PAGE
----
However, following a consultation that generated more than 750 responses, Ofcom has stuck to its preference for a market-led approach. In the regulator’s response, David Currie, its chairman, and Ed Richards, its chief executive, said an auction will “allow users to decide how the spectrum should be used and creates the maximum flexibility and opportunities for different technologies and services”.
However, Public Voice fears an auction will leave non-profit broadcasters unable to compete with the commercial sector.
Rebecca Fulton, project manager for the consultation, said: “This decision shows that the regulator has failed to understand its basic duty to UK citizens. Even spectrum packages suitable for local community broadcasts are not being reserved solely for local use or activities that support public service, community and social action aims.”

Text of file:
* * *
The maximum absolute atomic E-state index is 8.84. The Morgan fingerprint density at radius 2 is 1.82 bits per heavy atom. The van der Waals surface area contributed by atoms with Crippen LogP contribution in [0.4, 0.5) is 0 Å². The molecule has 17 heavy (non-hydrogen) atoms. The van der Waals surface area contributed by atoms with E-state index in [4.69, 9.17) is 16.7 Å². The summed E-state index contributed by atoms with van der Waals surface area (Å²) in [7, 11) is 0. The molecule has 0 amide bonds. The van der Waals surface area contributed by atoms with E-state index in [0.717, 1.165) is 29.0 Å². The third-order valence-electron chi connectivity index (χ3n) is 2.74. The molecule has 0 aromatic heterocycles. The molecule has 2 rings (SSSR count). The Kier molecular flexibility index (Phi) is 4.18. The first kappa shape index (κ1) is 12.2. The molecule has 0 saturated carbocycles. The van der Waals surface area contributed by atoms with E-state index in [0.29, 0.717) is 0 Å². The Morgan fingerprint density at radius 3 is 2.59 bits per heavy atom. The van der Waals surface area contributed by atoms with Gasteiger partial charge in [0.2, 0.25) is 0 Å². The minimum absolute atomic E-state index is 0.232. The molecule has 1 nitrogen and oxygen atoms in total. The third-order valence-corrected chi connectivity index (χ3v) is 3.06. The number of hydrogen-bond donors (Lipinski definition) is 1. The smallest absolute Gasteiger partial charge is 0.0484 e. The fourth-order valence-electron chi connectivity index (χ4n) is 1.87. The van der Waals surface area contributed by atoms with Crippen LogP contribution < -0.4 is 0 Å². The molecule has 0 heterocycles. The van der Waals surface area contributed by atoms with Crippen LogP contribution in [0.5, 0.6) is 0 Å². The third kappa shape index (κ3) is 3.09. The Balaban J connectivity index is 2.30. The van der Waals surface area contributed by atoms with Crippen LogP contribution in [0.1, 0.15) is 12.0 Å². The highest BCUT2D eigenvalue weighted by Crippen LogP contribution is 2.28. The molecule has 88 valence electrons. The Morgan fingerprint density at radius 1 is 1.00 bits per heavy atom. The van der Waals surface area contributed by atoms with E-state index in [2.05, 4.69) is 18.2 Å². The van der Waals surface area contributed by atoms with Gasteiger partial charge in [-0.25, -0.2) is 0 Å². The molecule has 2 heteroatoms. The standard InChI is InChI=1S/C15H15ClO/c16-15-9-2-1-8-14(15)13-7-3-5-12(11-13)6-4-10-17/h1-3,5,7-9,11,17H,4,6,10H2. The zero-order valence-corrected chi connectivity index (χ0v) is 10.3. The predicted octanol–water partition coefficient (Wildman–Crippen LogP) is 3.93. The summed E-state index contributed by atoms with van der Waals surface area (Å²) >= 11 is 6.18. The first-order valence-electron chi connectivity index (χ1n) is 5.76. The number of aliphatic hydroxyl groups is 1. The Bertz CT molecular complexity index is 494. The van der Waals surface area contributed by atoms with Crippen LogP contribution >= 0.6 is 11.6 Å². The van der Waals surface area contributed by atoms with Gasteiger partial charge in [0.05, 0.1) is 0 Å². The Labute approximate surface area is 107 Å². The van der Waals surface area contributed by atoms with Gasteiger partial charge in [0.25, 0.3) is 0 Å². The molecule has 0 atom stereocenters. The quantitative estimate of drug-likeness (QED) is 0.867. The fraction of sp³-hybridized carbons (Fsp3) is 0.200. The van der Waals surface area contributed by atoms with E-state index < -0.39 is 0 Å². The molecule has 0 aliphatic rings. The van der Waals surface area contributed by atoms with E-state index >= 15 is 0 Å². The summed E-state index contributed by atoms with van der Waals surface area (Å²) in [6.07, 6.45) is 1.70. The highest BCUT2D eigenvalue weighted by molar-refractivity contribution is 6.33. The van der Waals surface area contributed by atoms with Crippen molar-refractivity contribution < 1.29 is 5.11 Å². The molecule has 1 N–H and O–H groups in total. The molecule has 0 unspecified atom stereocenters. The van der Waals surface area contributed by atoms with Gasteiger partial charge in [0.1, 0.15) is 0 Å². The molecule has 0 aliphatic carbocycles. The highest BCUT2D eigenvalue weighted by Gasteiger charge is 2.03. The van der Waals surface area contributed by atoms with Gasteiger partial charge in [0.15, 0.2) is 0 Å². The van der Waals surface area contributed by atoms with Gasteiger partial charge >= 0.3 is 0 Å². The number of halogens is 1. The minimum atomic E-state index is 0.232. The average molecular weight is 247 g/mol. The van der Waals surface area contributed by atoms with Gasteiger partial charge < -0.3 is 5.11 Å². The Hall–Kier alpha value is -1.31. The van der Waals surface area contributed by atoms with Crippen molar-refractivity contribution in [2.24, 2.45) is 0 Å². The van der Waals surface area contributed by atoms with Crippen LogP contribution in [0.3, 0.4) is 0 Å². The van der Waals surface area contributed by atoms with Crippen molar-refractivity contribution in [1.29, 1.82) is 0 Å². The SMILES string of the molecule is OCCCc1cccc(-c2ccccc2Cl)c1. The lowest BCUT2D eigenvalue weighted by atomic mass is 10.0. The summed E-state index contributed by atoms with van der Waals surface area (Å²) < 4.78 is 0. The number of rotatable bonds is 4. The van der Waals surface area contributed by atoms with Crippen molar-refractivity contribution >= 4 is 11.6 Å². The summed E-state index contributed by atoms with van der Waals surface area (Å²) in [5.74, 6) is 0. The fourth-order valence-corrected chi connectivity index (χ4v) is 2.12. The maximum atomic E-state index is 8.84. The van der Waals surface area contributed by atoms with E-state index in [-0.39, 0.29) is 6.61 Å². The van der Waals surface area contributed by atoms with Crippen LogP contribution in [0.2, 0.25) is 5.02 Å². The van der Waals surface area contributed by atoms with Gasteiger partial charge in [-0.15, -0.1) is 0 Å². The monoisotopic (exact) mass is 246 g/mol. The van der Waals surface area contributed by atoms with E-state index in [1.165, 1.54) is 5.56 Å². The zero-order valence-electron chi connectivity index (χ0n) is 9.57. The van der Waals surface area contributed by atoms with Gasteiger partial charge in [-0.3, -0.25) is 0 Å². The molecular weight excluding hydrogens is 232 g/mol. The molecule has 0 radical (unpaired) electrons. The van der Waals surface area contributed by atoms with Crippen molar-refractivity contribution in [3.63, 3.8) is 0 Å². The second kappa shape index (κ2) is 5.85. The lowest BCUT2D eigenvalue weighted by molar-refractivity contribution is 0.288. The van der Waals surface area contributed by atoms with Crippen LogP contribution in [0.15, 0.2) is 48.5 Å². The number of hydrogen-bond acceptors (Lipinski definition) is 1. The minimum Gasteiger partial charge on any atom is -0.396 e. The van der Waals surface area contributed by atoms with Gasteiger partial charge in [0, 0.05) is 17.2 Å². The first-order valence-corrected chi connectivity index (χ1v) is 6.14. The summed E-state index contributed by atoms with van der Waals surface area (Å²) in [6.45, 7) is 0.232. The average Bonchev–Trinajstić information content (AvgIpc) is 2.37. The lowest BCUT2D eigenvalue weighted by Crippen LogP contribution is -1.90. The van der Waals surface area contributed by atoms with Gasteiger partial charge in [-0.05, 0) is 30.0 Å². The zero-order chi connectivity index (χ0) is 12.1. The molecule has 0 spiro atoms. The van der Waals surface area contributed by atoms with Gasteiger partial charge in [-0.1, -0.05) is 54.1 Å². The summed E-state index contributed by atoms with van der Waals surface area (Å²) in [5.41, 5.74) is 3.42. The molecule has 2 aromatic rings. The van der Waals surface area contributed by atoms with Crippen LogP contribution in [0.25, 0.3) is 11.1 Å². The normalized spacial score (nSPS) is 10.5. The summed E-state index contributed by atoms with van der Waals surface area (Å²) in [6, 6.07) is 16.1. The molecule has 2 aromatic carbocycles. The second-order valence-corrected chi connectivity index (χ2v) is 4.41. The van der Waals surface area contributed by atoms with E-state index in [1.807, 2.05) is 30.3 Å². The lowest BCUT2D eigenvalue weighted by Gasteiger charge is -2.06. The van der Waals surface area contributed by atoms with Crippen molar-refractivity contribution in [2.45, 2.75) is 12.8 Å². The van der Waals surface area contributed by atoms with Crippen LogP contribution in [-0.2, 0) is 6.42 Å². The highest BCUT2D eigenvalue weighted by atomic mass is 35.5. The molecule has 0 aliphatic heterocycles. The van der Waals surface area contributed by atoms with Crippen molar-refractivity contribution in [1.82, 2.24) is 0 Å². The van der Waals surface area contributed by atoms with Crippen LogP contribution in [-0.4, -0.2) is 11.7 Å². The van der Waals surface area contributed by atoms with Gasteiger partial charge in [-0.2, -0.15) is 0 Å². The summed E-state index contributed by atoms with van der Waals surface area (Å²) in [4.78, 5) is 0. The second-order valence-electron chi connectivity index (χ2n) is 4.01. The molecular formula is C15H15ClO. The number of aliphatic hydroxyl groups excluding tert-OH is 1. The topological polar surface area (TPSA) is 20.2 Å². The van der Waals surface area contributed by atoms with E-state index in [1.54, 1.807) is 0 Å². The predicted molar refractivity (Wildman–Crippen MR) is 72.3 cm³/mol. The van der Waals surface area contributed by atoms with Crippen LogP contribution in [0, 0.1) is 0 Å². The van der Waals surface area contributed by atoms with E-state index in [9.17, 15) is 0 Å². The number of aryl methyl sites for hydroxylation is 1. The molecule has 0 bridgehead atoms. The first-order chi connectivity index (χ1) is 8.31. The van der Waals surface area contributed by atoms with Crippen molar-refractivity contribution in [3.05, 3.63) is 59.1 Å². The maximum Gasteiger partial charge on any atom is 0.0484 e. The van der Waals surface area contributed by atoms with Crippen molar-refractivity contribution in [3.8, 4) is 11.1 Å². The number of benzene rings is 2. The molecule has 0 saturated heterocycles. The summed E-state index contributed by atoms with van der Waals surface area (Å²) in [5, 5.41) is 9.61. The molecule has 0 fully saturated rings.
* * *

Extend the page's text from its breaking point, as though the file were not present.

Caroline Diehl, chief executive of the Media Trust, said the auction contradicted the Government’s commitment to promoting “stronger communities, social enterprise and the voice of marginalised and disadvantaged citizens”.
“Digital switchover gives us a one-off opportunity to invest in communications for social and community purpose,” she said. “Ofcom’s decision is a wasted opportunity that generations will live to regret.”
However, Currie and Richards said social aims could be achieved without “implicit subsidies in the form of spectrum”. “Explicit support through direct funding is more transparent and can achieve a better outcome,” they said in their statement.